2. Use a permanent marker and write the number found on the back of each card on the front of each card.  This allows students to check themselves.
     

  3. Write the column number at the top and bottom of each column.
     

  4. Laminate the game board.
     

How to play:
 

  1. Students try to match the yellow little AlphaMotion® cards with the red sound cards. All yellow cards are placed on the board.  Students then turn the cards over and check to make sure the numbers match.

  2. Students may repeat the same matching game using the green little AlphaMotion® upper case alphabet deck.

  3. If students are not ready to match sounds with letters, use this game for matching pictures that are alike.  Take another red little AlphaMotion® sound card deck and students will match like red cards.

You may also create a game board using the yellow or green decks.  Students then match the yellow sound cards to the correct letter on the game board(s).
 



November 2003

Short vowels

Ginger Logue from North Harlem Elementary demonstrated the following great way to help students remember the short vowels during the AlphaMotion® Song. When the students sing “Short A, Short A” or any of the short vowel names, the students bend their knees and squat down a little as they say “Short A, Short A”.  After doing the modified squat twice as they say “Short A, Short A”, they go directly into making the raised hand sign for Short A.  This is fun to do, and the students have another mnemonic device for remembering short vowel sounds.
 


February 2004
Sound blending words –  This information is VERY important!

If you have any students who cannot sound blend a word, please follow these suggestions:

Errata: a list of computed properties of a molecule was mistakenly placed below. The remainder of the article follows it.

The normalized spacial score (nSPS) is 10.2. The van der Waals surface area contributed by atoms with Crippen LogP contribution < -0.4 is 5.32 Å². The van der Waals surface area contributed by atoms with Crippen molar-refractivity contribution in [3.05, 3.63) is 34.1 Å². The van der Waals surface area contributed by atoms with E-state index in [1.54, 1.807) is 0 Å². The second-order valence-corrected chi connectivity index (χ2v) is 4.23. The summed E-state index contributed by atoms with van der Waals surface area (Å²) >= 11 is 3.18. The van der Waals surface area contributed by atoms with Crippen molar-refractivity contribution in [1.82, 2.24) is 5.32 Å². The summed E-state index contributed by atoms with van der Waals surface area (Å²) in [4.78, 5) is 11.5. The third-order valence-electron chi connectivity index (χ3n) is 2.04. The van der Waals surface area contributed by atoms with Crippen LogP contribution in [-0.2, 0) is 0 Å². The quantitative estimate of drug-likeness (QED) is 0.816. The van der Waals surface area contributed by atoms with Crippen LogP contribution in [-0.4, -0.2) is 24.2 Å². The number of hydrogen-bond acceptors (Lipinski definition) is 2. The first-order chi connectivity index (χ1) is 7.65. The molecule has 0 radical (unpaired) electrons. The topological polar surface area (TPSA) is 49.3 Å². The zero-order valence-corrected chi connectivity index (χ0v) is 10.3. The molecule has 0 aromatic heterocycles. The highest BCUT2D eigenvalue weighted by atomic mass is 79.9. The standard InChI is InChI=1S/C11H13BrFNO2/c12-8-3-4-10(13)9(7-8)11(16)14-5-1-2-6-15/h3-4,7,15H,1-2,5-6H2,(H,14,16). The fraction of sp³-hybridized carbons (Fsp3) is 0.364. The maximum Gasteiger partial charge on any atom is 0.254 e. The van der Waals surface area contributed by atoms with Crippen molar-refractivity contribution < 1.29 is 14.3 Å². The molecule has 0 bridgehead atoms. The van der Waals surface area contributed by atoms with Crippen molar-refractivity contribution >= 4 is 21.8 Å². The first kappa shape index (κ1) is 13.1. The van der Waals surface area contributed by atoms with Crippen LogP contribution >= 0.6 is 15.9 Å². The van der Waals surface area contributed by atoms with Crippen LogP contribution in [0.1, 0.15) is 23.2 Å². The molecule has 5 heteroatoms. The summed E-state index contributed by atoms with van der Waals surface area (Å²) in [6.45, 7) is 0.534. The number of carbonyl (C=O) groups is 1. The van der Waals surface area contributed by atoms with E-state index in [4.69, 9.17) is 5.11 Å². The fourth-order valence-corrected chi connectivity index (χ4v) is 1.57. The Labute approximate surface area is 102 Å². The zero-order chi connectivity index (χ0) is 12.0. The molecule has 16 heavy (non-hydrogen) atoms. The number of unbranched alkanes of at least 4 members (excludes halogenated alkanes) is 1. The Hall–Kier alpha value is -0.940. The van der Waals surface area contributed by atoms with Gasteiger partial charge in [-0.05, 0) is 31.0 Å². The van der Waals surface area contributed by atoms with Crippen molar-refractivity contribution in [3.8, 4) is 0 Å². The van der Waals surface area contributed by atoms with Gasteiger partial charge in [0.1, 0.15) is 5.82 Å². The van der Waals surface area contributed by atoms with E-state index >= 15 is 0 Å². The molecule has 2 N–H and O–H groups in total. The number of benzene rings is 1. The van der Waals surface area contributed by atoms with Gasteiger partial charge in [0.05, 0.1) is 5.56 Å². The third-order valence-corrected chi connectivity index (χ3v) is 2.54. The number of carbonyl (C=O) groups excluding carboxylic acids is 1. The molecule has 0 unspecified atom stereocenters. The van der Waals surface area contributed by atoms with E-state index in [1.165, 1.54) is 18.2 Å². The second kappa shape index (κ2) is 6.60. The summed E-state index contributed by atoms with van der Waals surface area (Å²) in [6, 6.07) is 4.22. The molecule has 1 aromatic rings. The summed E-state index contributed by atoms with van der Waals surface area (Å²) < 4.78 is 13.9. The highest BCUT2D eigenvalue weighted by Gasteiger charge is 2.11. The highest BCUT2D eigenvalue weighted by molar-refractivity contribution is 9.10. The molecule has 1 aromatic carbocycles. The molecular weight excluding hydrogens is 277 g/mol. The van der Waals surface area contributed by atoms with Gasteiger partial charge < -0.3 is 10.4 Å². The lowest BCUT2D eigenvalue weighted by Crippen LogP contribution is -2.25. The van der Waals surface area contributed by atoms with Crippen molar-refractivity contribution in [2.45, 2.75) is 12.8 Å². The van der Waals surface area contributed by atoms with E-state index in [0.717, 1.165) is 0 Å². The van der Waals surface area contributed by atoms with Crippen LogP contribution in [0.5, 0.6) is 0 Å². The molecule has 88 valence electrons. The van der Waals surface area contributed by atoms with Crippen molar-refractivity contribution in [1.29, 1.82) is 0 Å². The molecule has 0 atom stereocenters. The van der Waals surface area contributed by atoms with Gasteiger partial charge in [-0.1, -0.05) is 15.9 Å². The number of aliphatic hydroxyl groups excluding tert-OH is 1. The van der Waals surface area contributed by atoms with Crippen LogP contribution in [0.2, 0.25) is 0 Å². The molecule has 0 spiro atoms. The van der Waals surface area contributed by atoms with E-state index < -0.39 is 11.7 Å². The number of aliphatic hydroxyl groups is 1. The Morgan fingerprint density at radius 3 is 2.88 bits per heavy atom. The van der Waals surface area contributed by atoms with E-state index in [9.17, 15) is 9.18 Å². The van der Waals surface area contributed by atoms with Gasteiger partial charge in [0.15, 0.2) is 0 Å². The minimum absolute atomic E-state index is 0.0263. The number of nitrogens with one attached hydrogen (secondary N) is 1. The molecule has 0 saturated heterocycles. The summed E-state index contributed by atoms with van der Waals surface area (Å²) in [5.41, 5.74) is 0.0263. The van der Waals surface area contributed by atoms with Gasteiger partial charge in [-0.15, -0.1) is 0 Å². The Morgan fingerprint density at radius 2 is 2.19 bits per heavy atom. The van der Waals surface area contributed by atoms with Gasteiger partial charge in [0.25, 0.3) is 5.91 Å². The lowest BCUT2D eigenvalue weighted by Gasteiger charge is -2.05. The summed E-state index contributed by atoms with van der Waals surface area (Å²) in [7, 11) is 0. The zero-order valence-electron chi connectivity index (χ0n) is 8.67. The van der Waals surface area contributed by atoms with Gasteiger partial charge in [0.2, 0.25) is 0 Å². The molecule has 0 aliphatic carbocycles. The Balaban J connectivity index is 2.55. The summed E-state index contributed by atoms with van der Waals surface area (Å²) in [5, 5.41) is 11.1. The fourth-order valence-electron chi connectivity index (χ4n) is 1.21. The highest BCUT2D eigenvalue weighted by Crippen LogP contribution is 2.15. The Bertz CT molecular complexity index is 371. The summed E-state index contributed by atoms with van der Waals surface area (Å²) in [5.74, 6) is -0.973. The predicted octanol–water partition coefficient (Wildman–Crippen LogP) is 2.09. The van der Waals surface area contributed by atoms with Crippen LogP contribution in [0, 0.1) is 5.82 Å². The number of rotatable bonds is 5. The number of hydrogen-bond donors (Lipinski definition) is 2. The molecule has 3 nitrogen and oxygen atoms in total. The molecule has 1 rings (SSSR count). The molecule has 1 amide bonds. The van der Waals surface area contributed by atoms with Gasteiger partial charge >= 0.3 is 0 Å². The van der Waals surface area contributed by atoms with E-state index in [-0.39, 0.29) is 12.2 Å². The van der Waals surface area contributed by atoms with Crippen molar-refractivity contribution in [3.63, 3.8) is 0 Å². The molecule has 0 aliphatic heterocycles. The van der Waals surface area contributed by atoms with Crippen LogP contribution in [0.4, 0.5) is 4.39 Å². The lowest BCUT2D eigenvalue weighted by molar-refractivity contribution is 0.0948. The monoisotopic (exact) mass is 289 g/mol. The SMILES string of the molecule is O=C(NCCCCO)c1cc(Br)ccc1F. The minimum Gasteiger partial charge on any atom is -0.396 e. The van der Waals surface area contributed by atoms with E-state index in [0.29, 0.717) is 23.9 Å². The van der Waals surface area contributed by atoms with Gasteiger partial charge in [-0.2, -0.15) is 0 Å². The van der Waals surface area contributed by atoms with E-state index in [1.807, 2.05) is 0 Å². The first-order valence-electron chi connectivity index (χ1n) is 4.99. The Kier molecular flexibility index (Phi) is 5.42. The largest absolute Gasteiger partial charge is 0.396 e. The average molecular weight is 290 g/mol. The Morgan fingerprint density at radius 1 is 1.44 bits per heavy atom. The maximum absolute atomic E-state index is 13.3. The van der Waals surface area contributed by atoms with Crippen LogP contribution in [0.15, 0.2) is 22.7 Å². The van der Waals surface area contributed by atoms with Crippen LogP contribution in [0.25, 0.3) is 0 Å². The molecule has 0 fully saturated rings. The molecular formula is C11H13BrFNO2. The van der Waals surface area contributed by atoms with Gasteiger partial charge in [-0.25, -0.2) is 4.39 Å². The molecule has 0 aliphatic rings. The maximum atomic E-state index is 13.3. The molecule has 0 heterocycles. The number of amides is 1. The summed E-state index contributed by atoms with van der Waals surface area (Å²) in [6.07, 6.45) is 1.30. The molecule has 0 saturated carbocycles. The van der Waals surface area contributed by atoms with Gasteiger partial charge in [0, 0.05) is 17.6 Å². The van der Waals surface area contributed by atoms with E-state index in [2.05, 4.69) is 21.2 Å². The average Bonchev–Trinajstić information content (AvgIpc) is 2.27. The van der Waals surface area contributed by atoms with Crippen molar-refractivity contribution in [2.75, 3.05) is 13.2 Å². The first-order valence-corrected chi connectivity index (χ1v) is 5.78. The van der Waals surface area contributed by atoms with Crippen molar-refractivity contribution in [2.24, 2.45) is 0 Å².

1. Students must be automatic on both the initial consonant sound (onset) and the vowel and final consonant sound (rime or word family).  Example:  If you want a student to sound out the word cat, the student should automatically say /c/ /at/.  If students are not automatic on both the consonant sound and the “a” rime you want them to use when sounding out the word, stop phonics instruction until students are automatic on both the onset and rime.

2. It is very important that students automatically know the “a” rimes.  I have written a little song that will help students learn these “a” rimes.  See Section Six below–  Teacher, Teacher- Teach Me to Read™

3. The teacher will select a three-letter word beginning with a consonant sound the student knows automatically.  The word must contain an “a” rime the student knows automatically as well.  The student will practice sound blending the onset and rime and then say the entire word together.  For example:  /c/ /at/   /cat/.

4. As new consonant sounds and “a” rimes are introduced, students MUST become automatic on these sounds and rimes before he or she tries to use them in sound blending words.

Game – Vowels Rock

Students and teachers at Tyrone Elementary helped me refine this game. They also helped me name the game.  Preparation:  Teachers will prepare a card deck of three-letter words that have an “a” in the middle. 
Example:  cat   bag   man   tap           

Prior student knowledge:  Students should know how to sound blend a word with an “a” in the middle. Students should also know the short vowel sounds automatically.

Steps: 

1. The teacher holds up any word card with a three-letter word containing a short “a” sound. The first student sounds the word out.  The teacher tells the student to pretend the “a” was erased and the letter ___ was put in its place.  The teacher names any of the other four vowels.  The student must be able to substitute the new vowel sound and say the word.  Example:  The word shown is tap.  The student sounds out the word tap.  The teacher then says, “Take out the ‘a’ and replace it with an ‘i’.”  The student must then be able to say tip.

2. If the student answers correctly, the teacher says, “Short ‘i’ rocks.”  The student then turns to the child sitting next to him or her and names the next vowel.  The next child must then substitute the new vowel.  If the student is correct, the teacher responds with, “_____rocks.”  The game continues until everyone has a turn.  If a child makes a mistake, the teacher helps the student say the word correctly.  The student corrects the error and continues with the game.